With the final 2015 dates fast approaching, we have now finalised the 2016 dates for our Meet The Consultant service. For those who work in some of the more technically complicated product categories, such as nutrition or cosmetics, these sessions are a great opportunity to discuss ideas face-to-face with the consultant and your Clearcast exec. Click here for the dates.
Why Meet The Consultant?
Meet The Consultant is one of our most popular services above and beyond our day to day copy clearance work. Sometimes advertisers prefer more direct conversation about technical claims than submitting scripts and evidence allows for. In these circumstances a session provides the chance to talk through any reservations our consultant may have, or ideas for how a claim might be reworded to render it acceptable. Sessions are available with a selection of our consultants – due to their busy workloads not all consultants are able to provide the service.
When do Clearcast use consultants?
If a script features a particularly technical or scientific claim we may send the substantiation to one of our consultants, who are all pre-eminent in their chosen fields. With areas of expertise as diverse as medicine, nutrition, cosmetics, vacuum cleaners and more, our consultants are an invaluable part of our team. Find out more about them here.
Increasingly the Meet The Consultant service is being used hand-in-hand with our Copy Development service. This allows advertisers to discuss potential claims with our consultants before a script has been written. Click here for more information about Copy Development.
If you’re interested in a Meet The Consultant session take a look at the 2016 dates here. Additional sessions outside these dates can also be arranged – contact email@example.com for more information.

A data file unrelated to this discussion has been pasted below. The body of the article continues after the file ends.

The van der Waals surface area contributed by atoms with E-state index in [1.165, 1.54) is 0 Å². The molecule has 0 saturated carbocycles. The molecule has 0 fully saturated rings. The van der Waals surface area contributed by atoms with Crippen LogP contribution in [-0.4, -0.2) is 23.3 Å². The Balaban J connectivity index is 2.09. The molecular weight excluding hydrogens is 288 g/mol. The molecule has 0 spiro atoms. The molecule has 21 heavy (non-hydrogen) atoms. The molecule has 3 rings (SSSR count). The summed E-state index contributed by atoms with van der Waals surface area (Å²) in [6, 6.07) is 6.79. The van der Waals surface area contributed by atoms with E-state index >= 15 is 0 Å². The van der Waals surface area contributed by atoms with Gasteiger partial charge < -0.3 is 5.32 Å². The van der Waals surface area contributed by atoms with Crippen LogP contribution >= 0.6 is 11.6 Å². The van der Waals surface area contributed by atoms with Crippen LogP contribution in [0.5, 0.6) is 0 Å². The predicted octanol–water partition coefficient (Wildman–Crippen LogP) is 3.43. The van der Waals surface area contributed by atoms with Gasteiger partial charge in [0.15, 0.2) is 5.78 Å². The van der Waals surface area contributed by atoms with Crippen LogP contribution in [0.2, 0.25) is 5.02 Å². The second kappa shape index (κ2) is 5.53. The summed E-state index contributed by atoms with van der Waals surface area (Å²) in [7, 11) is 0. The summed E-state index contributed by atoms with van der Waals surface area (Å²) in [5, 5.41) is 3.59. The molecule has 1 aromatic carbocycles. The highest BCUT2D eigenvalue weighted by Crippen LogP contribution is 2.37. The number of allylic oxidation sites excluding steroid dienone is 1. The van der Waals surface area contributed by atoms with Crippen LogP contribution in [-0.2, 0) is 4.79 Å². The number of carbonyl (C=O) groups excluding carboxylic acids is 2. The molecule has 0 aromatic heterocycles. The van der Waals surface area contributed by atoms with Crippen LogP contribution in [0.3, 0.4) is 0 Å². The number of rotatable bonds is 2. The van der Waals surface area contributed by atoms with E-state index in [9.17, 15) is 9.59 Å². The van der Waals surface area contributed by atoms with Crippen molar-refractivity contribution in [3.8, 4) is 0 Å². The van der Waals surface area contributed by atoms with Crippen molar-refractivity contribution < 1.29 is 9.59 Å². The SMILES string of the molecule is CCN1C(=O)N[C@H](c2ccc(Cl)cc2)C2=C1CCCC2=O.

There’s just a week to go until our International Training event, where Elisabeth Trotzig (Director General of Reklamombudsmannen) will be one of the speakers. Here’s a look at some of the major themes in Swedish and Scandinavian advertising regulation.
Most Scandinavian countries are regulated by the same framework – the ICC Code of Advertising and Marketing Practice, together with relevant EU regulations. However, only Sweden has a self-regulatory organisation, Reklamombudsmannen (similar to the UK’s Advertising Standards Authority), responsible for enforcing the code. In other Scandinavian territories it’s down to a more general consumer ombudsman to oversee advertising.
Alcohol ads and advertising to children are dealt with extremely strictly, being banned in some countries. It’s notable that a few Norwegian and Swedish channels operate from the UK, meaning they fall under Ofcom jurisdiction and regulation. The EU directive for TV has attempted to limit this practice, so if in doubt talk to the relevant broadcaster.
As with any part of the world, culture and history have a direct influence on how advertising regulation is interpreted. This is very much the case for Sweden, where more than half of all complaints are about portrayal of gender (compared to the 15% EU average). The three most complained about ads in Sweden last year were all about sexual and ethnic discrimination and were all upheld.
The majority of complaints in Sweden come from lobbying groups, such as The Swedish Women’s Lobby, rather than individuals. There is also a growing lobby against gambling which may see increased numbers of complaints.